calculating each row's distance to each cluster using the Mahalanobis Distance.
35. The method of
36. The method of
under a K-Means model, re-assigning rows to clusters by associating each tow to a closest cluster centroid using a lowest Mahalanobis Distance.
37. The method of
under a Gaussian Mixture model, re-assigning rows to clusters with a probabilistic weighting after units of distance have been transformed to units of standard deviation of a standard normal distribution by a Gaussian distance function.
38. The method of
displaying intermediate results from the calculating and constructing steps, and passing the intermediate results onto a next iteration.
39. The method of
40. The method of
41. The method of
42. The method of
43. The method of
44. The method of clam
41, wherein the identifying step depends on an accurate production of cluster centroids.45. The method of
46. The method of
47. An article of manufacture comprising logic embodying a method for performing data mining applications, the logic comprising
(a) managing a relational database stored on one or more data storage devices connected to a computer; and
(b) performing an analytic algorithm for cluster analysis in the computer, wherein the analytic algorithm for cluster analysis includes SQL statements and programmatic iteration for finding one or more groupings in data retrieved from tire relational database management system and for identifying homogenous ones of the groupings as clusters, and the analytic algorithm for cluster analysis creates at least one analytic model within an analytic logical data model from data residing in the relational database.
48. The article of manufacture of
a list of attributes to be analyzed for clusters,
a type of cluster analysis,
a number of clusters to be shed for within the data,
an iteration threshold, or
a maximum number of iterations.
49. The article of manufacture of
50. The article of manufacture of
51. The article of manufacture of
randomly associating each row of a specified table to one or more clusters, and
performing a specified number of iterations on the clusters, where each iteration performs an expectation step, a maximization step, and an evaluation step.
52. The article of manufacture of
calculating means, variances and frequencies for the rows assigned to each cluster, and
constructing a covariance inverse matrix using the calculated variances.
53. The article of manufacture of
54. The article of manufacture of
55. The article of manufacture of
56. The article of manufacture of
57. The article of manufacture of
calculating each row's distance to each cluster using the Mahalanobis Distance.
58. The article of manufacture of
59. The article of manufacture of
under a K-Means model, re-assigning rows to clusters by associating each row to a closest cluster centroid using a lowest Mahalanobis Distance.
60. The article of manufacture of
under a Gaussian Mixture model, re-assigning rows to clusters with a probabilistic weighting after units of distance have been transformed to units of standard deviation of a standard normal distribution by a Gaussian distance fiction.
61. The article of manufacture of
displaying intermediate results from the calculating and constructing steps, and
passing the intermediate results onto a next iteration.
62. The method of
63. The article of manufacture of
64. The article of manufacture of
65. The method of
66. The method of
67. The method of
68. The article of manufacture of
69. The article of manufacture of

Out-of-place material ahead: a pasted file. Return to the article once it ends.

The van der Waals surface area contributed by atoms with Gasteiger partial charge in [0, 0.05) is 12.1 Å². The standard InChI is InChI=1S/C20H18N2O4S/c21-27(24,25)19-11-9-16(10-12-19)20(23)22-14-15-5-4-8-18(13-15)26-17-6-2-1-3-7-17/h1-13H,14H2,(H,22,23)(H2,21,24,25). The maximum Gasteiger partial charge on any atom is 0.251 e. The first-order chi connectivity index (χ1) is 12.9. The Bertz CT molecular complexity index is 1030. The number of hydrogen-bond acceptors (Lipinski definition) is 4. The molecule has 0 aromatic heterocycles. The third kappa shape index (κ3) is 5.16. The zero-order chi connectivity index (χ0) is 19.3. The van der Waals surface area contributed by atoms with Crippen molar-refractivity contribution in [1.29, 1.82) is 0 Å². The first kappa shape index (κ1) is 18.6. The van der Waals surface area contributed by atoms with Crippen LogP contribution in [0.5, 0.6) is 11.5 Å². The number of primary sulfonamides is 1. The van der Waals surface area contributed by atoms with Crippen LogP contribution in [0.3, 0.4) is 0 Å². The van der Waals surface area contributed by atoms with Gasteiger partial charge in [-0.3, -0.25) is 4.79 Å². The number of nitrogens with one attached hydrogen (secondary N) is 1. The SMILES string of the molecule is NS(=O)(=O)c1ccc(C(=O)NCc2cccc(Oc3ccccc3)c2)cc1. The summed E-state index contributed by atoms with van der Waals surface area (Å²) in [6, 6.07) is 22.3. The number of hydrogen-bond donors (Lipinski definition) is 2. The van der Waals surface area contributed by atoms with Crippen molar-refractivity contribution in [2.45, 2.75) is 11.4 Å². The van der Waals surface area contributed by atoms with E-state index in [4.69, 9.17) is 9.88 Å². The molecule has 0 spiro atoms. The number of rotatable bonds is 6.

Description This application is also related to the following co-pending and commonly-assigned utility patent applications: Application Ser. No. PCT/US99/22966, filed Oct. 1, 1999, by Timothy E. Miller, Brian D. Tate, James D. Hildreth, Todd M. Brye, Anthony L. Rollins, James E. Pricer, and Tej Anand, entitled SQL-Based Analytic Algorithms, Application Ser. No. 09/410,528, filed Oct. 1, 1999, by Brian D. Tate, James E. Pricer, Tej Anand, and Randy G. Kerber, entitled SQL-Based Analytic Algorithm for Association, Application Ser. No. 09/410,531, filed Oct. 1, 1999, by James D. Hildreth, entitled SQL-Based Analytic Algorithm for Clustering, Application Ser. No. 09/410,530, filed Oct. 1, 1999, by Todd M. Brye, entitled SQL-Based Analytic Algorithm for Rule Induction, Application Ser. No. 09/411,818, filed Oct. 1, 1999, by Brian D. Tate, entitled SQL-Based Automated Histogram Bin Data Derivation Assist, Application Ser. No. 09/410,534, filed Oct. 1, 1999, by Brian D. Tate, entitled SQL-Based Automated, Adaptive, Histogram Bin Data Description Assist, Application Ser. No. PCT/US99/22995, filed Oct. 1, 1999, by Timothy E. Miler, Brian D. Tate, Miriam H. Herman, Todd M. Brye, and Anthony L. Rollins, entitled Data Mining Assists in a Relational Database Management System, Application Ser. No. 09/411,809, filed Oct. 1, 1999, by Todd M. Brye, Brian D. Tate, and Anthony L. Rollins, entitled SQL-Based Data Reduction Techniques for Delivering Data to Analytic Tools, Application Ser. No. PCT/US99/23031, filed Oct. 1, 1999, by Timothy E. Miller, Miriam H Herman, and Anthony L. Rollins, entitled Techniques for Deploying Analytic Models in Parallel, and Application Ser. No. PCT/US99/23019, filed Oct. 1, 1999, by Timothy E. Miller, Brian D. Tate, and Anthony L. Rollins, entitled Analytic Logical Data Model, all of which are incorporated by reference herein, and all of which claim the benefit under 35 U.S.C §119(e) of U.S. provisional patent application Serial No. 60/102,831, filed Oct. 2, 1998, by Timothy E. Miller, Brian D. Tate, James D. Hildreth, Miriam H Herman, Todd M. Brye, and James E. Pricer, entitled Teradata Scalable Discovery. 1. Field of the Invention This invention relates in general to a relational database management system, and in particular, to an SQL-based analytic algorithm for cluster analysis that creates analytic models from the data residing in a relational database. 2. Description of Related Art Relational databases are the predominate form of database management systems used in computer systems. Relational database management systems are often used in so-called “data warehouse” applications where enormous amounts of data are stored and processed. In recent years, several trends have converged to create a new class of data warehousing applications known as data mining applications. Data mining is the process of identifying and interpreting patterns in databases, and can be generalized into three stages. Stage one is the reporting stage, which analyzes the data to determine what happened. Generally, most data warehouse implementations start with a focused application in a specific functional area of the business. These applications usually focus on reporting historical snap shots of business information that was previously difficult or impossible to access. Examples include Sales Revenue Reporting, Production Reporting and Inventory Reporting to name a few. Stage two is the analyzing stage, which analyzes the data to determine why it happened. As stage one end-users gain previously unseen views of their business, they quickly seek to understand why certain events occurred; for example a decline in sales revenue. After discovering a reported decline in sales, data warehouse users will then obviously ask, “Why did sales go down?” Learning the answer to this question typically involves probing the database through an iterative series of ad hoc or multidimensional queries until the root cause of the condition is discovered. Examples include Sales Analysis, Inventory Analysis or Production Analysis. Stage three is the predicting stage, which tries to determine what will happen. As stage two users become more sophisticated, they begin to extend their analysis to include prediction of unknown events. For example, “Which end-users are likely to buy a particular product”, or “Who is at risk of leaving for the competition?” It is difficult for humans to see or interpret subtle relationships in data, hence as data warehouse users evolve to sophisticated predictive analysis they soon reach the limits of traditional query and reporting tools. Data mining helps end-users break through these limitations by leveraging intelligent software tools to shift some of the analysis burden from the human to the machine, enabling the discovery of relationships that were previously unknown. Many data mining technologies are available, from single algorithm solutions to complete tool suites. Most of these technologies, however, are used in a desktop environment where little data is captured and maintained. Therefore, most data mining tools are used to analyze small data samples, which were gathered from various sources into proprietary data structures or flat files. On the other hand, organizations are beginning to amass very large databases and end-users are asking more complex questions requiring access to these large databases. Unfortunately, most data mining technologies cannot be used with large volumes of data. Further, most analytical techniques used in data mining are algorithmic-based rather than data-driven, and as such, there are currently little synergy between data mining and data warehouses. Moreover, from a usability perspective, traditional data mining techniques are too complex for use by database administrators and application programmers, and are too difficult to change for a different industry or a different customer. Thus, there is a need in the art for data mining applications that directly operate against data warehouses, and that allow non-statisticians to benefit from advanced mathematical techniques available in a relational environment. To overcome the limitations in the prior art described above, and to overcome other limitations that will become apparent upon reading and understanding the present specification, the present invention discloses a method, apparatus, and article of manufacture for performing data mining applications in a relational database management system. An analytic algorithm for cluster analysis is performed by the computer. The analytic algorithm for cluster analysis includes SQL statements and programmatic iteration for finding groupings in the data retrieved from the relational database management system and for identifying homogenous ones of the groupings as clusters. The analytic algorithm for cluster analysis creates at least one analytic model-within an analytic logical data model from data residing in the relational database. An object of the present invention is to provide more efficient usage of parallel processor computer systems. An object of the present invention is to provide a foundation for data mining tool sets in relational database management systems. Further, an object of the present invention is to allow data mining of large databases. Referring now to the drawings in which like reference numbers represent corresponding parts throughout: FIG. 1 is a block diagram that illustrates an exemplary computer hardware environment that could be used with the preferred embodiment of the present invention; FIG. 2 is a block diagram that illustrates an exemplary logical architecture that could be used with the preferred embodiment of the present invention; and FIGS. 3, In the following description of the preferred embodiment, reference is made to the accompanying drawings, which form a part hereof, and in which is shown by way of illustration a specific embodiment in which the invention may be practiced. It is to be understood that other embodiments may be utilized and structural changes may be made without departing from the scope of the present invention. Overview The present invention provides a relational database management system (RDBMS) that supports data mining operations of relational databases. In essence, advanced analytic processing capabilities for data mining applications are placed where they belong, i.e., close to the data. Moreover, the results of these analytic processing capabilities can be made to persist within the database or can be exported from the database. These analytic processing capabilities and their results are exposed externally to the RDBMS by an application programmable interface (API). According to the preferred embodiment, the data mining process is an iterative approach referred to as a “Knowledge Discovery Analytic Process” (KDAP). There are six major tasks within the KDAP: 1. Understanding the business objective. 2. Understanding the source data available. 3. Selecting the data set and “pre-processing” the data. 4. Designing the analytic model. 5. Creating and testing the models. 6. Deploying the analytic models. The present invention provides various components for addressing these tasks: An RDBMS that executes Structured Query Language (SQL) statements against a relational database. An analytic Application Programming Interface (API) that creates scalable data miring functions comprised of complex SQL statements. Application programs that instantiate and parameterize the analytic API. Analytic algorithms utilizing: Extended ANSI SQL statements, a Call Level Interface (CLI) comprised of SQL statements and programmatic iteration, and a Data Reduction Utility Program comprised of SQL statements and programmatic iteration. An analytical logical data model (LDM) that stores results from and information about the advanced analytic processing in the RDBMS. A parallel deployer that controls parallel execution of the results of the analytic algorithms that are stored in the analytic logical data model. The benefits of the present invention include: Data mining of very large databases directly within a relational database. Management of analytic results within a relational database. A comprehensive set of analytic operations that operate within a relational database management system. Application integration through an object-oriented API. These components and benefits are described in more detail below. Hardware Environment FIG. 1 is a block diagram that illustrates an exemplary computer hardware environment that could be used with the preferred embodiment of the present invention. In the exemplary computer hardware environment, a massively parallel processing (MPP) computer system Each of the nodes Generally, the computer programs are tangibly embodied in and/or retrieved from RAM, ROM, one or more of the DSUs Those skilled in the art will recognize that the exemplary environment illustrated in FIG. 1 is not intended to limit the present invention. Indeed, those skilled in the art will recognize that other alternative hardware environments may be used without departing from the scope of the present invention. In addition, it should be understood that the present invention may also apply to other computer programs than those disclosed herein. Logical Architecture FIG. 2 is a block diagram that illustrates an exemplary logical architecture of the AAPC An Analytic Logical Data Model (LDM) One or more Scalable Data Mining Functions An Analytic Application Programming Interface (API) One or more Analytic Algorithms Extended ANSI SQL A Call Level Interface (CLI) A Data Reduction Utility Program An Analytic Algorithm Application Programming Interface (API) A Parallel Deployer Note that the use of these various components is optional, and thus only some of the components may be used in any particular configuration. The preferred embodiment is oriented towards a multi-tier logical architecture, in which a Client In one example, a Client In another example, a Client In yet another example, a Client In still another example, a Client The overall goal is to significantly improve the performance, efficiency, and scalability of data mining operations by performing compute and/or I/O intensive operations in the various components. The preferred embodiment achieves this not only through the parallelism provided by the MPP computer system Those skilled in the art will recognize that the exemplary configurations illustrated and discussed in conjunction with FIG. 2 are not intended to limit the present invention. Indeed, those skilled in the art will recognize that other alternative configurations may be used without departing from the scope of the present invention. In addition, it should be understood that the present invention may also apply to other components than those disclosed herein. Scalable Data Mining Functions The Scalable Data Mining Functions The Scalable Data Mining. Functions Data Description: The ability to understand and describe the available data using statistical techniques. For example, the generation of descriptive statistics, frequencies and/or histogram bins. Data Derivation: The ability to generate new variables (transformations) based upon existing detailed data when designing an analytic model. For example, the generation of predictive variables such as bitmaps, ranges, codes and mathematical functions. Data Reduction: The ability to reduce the number of variables (columns) or observations (rows) used when designing an analytic model. For example, creating Covariance, Correlation, or Sum of Squares and Cross-Products (SSCP) Matrices. Data Reorganization: The ability to join or denormalize pre-processed results into a wide analytic data set. Data Sampling/Partitioning: The ability to intelligently request different data samples or data partitions. For example, hash data partitioning or data sampling. The principal theme of the Scalable Data Mining Functions Analytic Logical Data Model The Analytic LDM Analytic Algorithms The Analytic Algorithms The Analytic Algorithms The Analytic Algorithms Analytic Algorithm for Cluster Analysis One Analytic Algorithm In the prior art, cluster analysis typically does not work well with large databases The present invention, on the other hand, solves this problem by performing cluster analysis within the parallel RDBMS In the preferred embodiment, only two of the many types of cluster analysis are described: (1) a K-Means model, and (2) a Gaussian Mixture model, both of which are implemented via an Expectation-Maximization (EM) algorithm. The EM algorithm is superior to other methods for statistical modeling, and readily admits categorical and continuous attributes. Of course, those skilled in the art will recognize that other types of cluster analysis and other algorithms could be used without departing from the scope of the present invention. There are several advantages to implementing cluster analysis within the parallel RDBMS It eliminates the need to move large quantities of data out of the database It fits well with the capabilities of the Analytic Algorithms It utilizes the parallel processing capabilities inherent within the MPP computer system It facilitates the storage, analysis and application of cluster analysis models built in the Analytic LDM Generally, the cluster analysis is performed based on input parameters from the user. In the preferred embodiment, the user may specify a database The output comprises a table of values of cluster means, variances and prior probabilities (i.e., the relative number of rows assigned to clusters). A measure of success of cluster identification is provided as the average of all within-cluster variances and a Log Likelihood sum on row-cluster probabilities. After the user has chosen the number of clusters desired (N), an initialization step randomly associates each row of the table to one of N clusters. This may be accomplished using a sampling function, a (non-random) row modulus function, or some other similar function. Thereafter, the specified number of iterations are performed. Each iteration performs a number of steps, including an expectation step, a maximization step, and an evaluation step. These steps are described in more detail below. The expectation step calculates the means, variances and frequencies of all rows as assigned to each cluster. A covariance inverse matrix is then constructed using the cluster variances, assuming all covariances to be zero. This simplification effectively results in the row distance calculation in the maximization step being based on a Standardized Euclidean distance, which is a special case of the Mahalanobis Distance (MD). This vastly improves the performance of the cluster analysis, since the number of calculations required are proportional to the number of columns, rather than to the square of the number of columns. The maximization step calculates each row's distance to the mean of each cluster using the Mahalanobis Distance, which is based on the means and variances from the expectation step. Under the K-Means model, rows are re-assigned to clusters by associating each row to the closest cluster centroid using the lowest Mahalanobis Distance. Under the Gaussian Mixture model, rows are re-assigned to clusters with a probabilistic weighting, after units of distance have been transformed to units of standard deviation of the standard normal distribution via a Gaussian distance function. In both models, intermediate results are displayed, and passed via tables to the next iteration, wherein these intermediate results comprise cluster means, variances and average within-cluster variances. After the specified number of iterations have executed, this step displays the final results. The evaluation step identifies resulting clusters. The success of cluster identification depends upon the convergence of the algorithm. Expectation-Maximization approaches are guaranteed to increase the likelihood of the clustering solution with each successive iteration. However, the algorithm may be sensitive to initial starting conditions. The statistical quality of the solution may be evaluated by using a likelihood parameter, wherein the higher the likelihood, the superior the solution. Another criterion for considering cluster quality is a declining average within-cluster variance. Tests using the K-Means and Gaussian models indicate that they generate very similar cluster centroids. The difference is that the Gaussian model appears to converge faster with fewer iterations than the K-Means model. On the other hand, the Gaussian model appears to require more execution time, so the overall performance times of the K-Means and Gaussian models maybe very similar; with a slight edge to the Gaussian model. The best model night be a hybrid of the K-Means and Gaussian models, since the K-Means appears to converge more quickly in early iterations, while the Gaussian is better on later iterations. Alternative embodiments could include a number of improvements. For example, special consideration could be given when variances within a cluster drop to zero as a result of a set of constants in a dimension. Moreover, it is possible to compute probabilities, responsibilities, and mixture parameters horizontally, speeding up the calculation times by orders of magnitude. Finally, the cluster analysis could be generalized to use any probability density function (PDF) for the weighting function. For example, it may be optimal to use an exponential PDF to transform Mahalanobis Distances to weights for data with exponentially distributed variables. Alternative PDF's may produce better cluster analysis results in various kinds of data. Logic of the Preferred Embodiment Flowcharts which illustrate the logic of the preferred embodiment of the present invention are provided in FIGS. 3, Referring to FIG. 3, this flowchart illustrates the logic of the Scalable Data Mining Functions Block Block Block Block Block Referring to FIG. 4, this flowchart illustrates the logic of the Analytic Algorithms Block Block Block Block In the preferred embodiment, the Analytic Algorithm As noted above, the expectation step calculates means, variances and frequencies for the rows assigned to each cluster. The maximization step calculates the row distances to the mean of each cluster using means and variances from the expectation step, wherein rows can be re-assigned to clusters by associating each row to its closest cluster centroid. In the maximization step, intermediate results may be displayed, and are passed via tables to the next iteration, wherein these intermediate results comprise cluster means, variances and average within-cluster variances. After the specified number of iterations have executed, this step displays the final results. Finally, the evaluation step identifies any resulting clusters, which depends on observations of convergence. Block Referring to FIG. 5, this flowchart illustrates the logic performed by the RDBMS Block Block Block Block Block Block Block This concludes the description of the preferred embodiment of the invention. The following describes an alternative embodiment for accomplishing the same invention. Specifically, in an alternative embodiment, any type of computer, such as a mainframe, minicomputer, or personal computer, could be used to implement the present invention. In summary, the present invention discloses a method, apparatus, and article of manufacture for performing data mining applications in a relational database management system. An analytic algorithm for cluster analysis is performed by the computer. The analytic algorithm for cluster analysis includes SQL statements and programmatic iteration for finding groupings in the data retrieved from the relational database management system and for identifying homogenous ones of the groupings as clusters. The analytic algorithm for cluster analysis creates at least one analytic model within an analytic logical data model from data residing in the relational database. The foregoing description of the preferred embodiment of the invention has been presented for the purposes of illustration and description. It is not intended to be exhaustive or to limit the invention to the precise form disclosed. Many modifications and variations are possible in light of the above teaching. It is intended that the scope of the invention be limited not by this detailed description, but rather by the claims appended hereto. Patent Citations